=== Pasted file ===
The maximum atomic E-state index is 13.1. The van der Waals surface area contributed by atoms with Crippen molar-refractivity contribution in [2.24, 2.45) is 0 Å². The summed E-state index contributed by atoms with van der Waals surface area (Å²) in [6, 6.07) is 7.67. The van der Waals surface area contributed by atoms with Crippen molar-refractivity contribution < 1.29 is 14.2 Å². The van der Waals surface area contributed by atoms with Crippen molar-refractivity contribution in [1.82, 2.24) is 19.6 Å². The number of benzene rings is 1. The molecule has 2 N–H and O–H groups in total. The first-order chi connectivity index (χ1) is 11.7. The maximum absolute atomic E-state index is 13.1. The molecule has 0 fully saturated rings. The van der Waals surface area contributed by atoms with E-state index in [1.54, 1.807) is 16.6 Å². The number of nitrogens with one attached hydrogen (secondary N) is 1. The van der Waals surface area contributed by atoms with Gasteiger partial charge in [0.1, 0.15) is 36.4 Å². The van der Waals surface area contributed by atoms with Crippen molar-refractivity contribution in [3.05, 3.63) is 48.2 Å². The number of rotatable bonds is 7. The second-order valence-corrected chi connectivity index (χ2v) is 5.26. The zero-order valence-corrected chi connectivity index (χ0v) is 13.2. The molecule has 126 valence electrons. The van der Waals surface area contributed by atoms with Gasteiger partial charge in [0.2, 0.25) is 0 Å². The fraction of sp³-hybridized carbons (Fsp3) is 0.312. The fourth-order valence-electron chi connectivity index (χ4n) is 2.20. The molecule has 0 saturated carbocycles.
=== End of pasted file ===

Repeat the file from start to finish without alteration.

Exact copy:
The maximum atomic E-state index is 13.1. The van der Waals surface area contributed by atoms with Crippen molar-refractivity contribution in [2.24, 2.45) is 0 Å². The summed E-state index contributed by atoms with van der Waals surface area (Å²) in [6, 6.07) is 7.67. The van der Waals surface area contributed by atoms with Crippen molar-refractivity contribution < 1.29 is 14.2 Å². The van der Waals surface area contributed by atoms with Crippen molar-refractivity contribution in [1.82, 2.24) is 19.6 Å². The number of benzene rings is 1. The molecule has 2 N–H and O–H groups in total. The first-order chi connectivity index (χ1) is 11.7. The maximum absolute atomic E-state index is 13.1. The molecule has 0 fully saturated rings. The van der Waals surface area contributed by atoms with E-state index in [1.54, 1.807) is 16.6 Å². The number of nitrogens with one attached hydrogen (secondary N) is 1. The van der Waals surface area contributed by atoms with Gasteiger partial charge in [0.1, 0.15) is 36.4 Å². The van der Waals surface area contributed by atoms with Crippen molar-refractivity contribution in [3.05, 3.63) is 48.2 Å². The number of rotatable bonds is 7. The second-order valence-corrected chi connectivity index (χ2v) is 5.26. The zero-order valence-corrected chi connectivity index (χ0v) is 13.2. The molecule has 126 valence electrons. The van der Waals surface area contributed by atoms with Gasteiger partial charge in [0.2, 0.25) is 0 Å². The fraction of sp³-hybridized carbons (Fsp3) is 0.312. The fourth-order valence-electron chi connectivity index (χ4n) is 2.20. The molecule has 0 saturated carbocycles.